Unravelling the Genetics of Early and Late-onset Alzheimer’s

Down's Syndrome, a potential model for the pathogenesis of Alzheimer's disease

Nariman Malik, BSc

Alzheimer's disease (AD) is the most common cause of dementia in the elderly.1 It affects more than 5% of all people age 65 and over and about 25% of those aged 85 and over.2,3 This devastating disease is characterized by a progressive loss of cognitive abilities, usually beginning with short-term memory difficulties and progressing to include language, visuospatial and executive dysfunction.1 Mean survival time following a diagnosis of Alzheimer's disease is about 8 years and death usually occurs as a result of intercurrent disease.4 In 1991, the Canadian Study of Health and Aging estimated that over 160,000 Canadians met the criteria for Alzheimer's disease.5 If the current trends continue, by the year 2031 the number of cases are predicted to triple while the population will have only increased by a factor of 1.4.5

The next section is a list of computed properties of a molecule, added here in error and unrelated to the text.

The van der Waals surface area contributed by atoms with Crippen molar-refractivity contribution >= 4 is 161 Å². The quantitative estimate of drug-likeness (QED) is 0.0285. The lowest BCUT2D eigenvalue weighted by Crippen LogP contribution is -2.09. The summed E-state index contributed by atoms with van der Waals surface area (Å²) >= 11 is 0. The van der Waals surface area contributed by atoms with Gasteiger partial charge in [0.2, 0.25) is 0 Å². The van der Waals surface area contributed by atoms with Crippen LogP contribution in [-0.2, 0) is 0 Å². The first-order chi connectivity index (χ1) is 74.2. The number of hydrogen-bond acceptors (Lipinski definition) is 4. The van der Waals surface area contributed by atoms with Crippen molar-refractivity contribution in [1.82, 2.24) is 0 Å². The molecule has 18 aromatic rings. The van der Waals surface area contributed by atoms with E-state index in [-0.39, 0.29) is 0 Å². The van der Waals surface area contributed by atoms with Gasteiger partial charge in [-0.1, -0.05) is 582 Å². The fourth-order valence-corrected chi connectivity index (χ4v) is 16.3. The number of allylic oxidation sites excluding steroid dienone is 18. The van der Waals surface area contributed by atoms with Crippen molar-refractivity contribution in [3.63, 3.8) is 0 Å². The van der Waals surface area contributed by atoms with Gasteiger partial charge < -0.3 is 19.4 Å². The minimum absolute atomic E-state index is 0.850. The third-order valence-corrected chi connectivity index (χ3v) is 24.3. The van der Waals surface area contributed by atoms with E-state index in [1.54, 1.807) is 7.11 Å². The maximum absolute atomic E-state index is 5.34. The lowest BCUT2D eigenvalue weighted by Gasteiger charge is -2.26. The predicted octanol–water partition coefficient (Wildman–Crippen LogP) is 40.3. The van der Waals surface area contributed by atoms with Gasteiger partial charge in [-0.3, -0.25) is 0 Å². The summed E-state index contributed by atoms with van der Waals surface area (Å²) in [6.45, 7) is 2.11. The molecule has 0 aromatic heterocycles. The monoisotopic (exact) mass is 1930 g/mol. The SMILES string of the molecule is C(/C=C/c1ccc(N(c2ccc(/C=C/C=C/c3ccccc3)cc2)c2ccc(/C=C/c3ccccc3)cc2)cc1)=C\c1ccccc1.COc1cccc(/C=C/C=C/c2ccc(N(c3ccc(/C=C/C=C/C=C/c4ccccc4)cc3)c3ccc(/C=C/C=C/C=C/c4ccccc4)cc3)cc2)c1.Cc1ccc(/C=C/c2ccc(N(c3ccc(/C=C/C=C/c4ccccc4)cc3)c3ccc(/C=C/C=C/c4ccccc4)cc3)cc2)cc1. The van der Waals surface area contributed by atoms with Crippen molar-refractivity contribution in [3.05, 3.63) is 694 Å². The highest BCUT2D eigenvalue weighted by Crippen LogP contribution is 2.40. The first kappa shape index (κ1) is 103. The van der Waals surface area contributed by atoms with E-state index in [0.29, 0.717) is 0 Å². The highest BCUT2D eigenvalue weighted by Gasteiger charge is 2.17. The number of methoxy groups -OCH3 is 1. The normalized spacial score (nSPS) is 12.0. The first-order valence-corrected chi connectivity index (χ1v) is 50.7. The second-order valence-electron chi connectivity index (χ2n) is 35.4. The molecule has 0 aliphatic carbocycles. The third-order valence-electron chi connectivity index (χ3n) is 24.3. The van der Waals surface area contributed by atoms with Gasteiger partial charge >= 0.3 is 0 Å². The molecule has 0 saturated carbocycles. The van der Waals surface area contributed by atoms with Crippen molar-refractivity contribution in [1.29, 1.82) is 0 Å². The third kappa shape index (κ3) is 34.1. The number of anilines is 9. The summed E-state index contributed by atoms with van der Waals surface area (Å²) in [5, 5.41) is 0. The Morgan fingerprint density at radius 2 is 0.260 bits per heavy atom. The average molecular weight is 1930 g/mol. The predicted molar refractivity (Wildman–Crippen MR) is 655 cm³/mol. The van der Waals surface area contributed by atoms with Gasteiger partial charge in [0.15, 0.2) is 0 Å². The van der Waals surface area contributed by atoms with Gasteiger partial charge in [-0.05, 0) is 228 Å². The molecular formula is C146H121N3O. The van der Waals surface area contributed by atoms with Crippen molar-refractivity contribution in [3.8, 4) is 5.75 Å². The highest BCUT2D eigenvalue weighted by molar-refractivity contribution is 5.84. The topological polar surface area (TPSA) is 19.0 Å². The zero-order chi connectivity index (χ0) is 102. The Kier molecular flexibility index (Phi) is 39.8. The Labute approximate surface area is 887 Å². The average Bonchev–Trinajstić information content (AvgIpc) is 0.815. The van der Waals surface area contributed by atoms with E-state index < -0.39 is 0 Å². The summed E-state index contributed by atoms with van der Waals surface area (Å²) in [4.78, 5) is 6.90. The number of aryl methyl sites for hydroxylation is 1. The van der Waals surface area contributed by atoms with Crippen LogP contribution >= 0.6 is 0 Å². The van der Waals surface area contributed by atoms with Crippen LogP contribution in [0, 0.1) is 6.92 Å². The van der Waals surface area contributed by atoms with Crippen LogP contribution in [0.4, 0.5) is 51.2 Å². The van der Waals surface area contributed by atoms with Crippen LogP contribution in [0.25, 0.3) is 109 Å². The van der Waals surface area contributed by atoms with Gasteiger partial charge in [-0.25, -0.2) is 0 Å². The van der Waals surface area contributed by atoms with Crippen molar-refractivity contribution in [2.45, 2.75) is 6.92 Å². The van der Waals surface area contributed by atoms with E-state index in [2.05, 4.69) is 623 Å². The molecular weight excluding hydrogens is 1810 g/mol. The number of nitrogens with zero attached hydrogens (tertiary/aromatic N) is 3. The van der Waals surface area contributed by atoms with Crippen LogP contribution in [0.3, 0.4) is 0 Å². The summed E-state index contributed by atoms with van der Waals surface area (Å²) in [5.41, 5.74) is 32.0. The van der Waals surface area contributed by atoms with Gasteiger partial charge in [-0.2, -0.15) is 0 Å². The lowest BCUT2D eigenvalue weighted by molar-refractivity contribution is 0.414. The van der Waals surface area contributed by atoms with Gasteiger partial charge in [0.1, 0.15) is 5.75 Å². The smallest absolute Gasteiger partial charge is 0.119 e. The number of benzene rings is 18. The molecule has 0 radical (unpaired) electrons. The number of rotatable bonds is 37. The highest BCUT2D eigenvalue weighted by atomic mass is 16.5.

The main risk factors for developing AD are advancing age and family history. The disorder can be classified as familial or sporadic. Familial cases are usually early-onset (onset before age 65), while sporadic cases are usually late-onset (onset after 65). The majority of cases of AD are sporadic. Individuals with a first degree relative with sporadic AD, are at twice higher risk of developing the condition.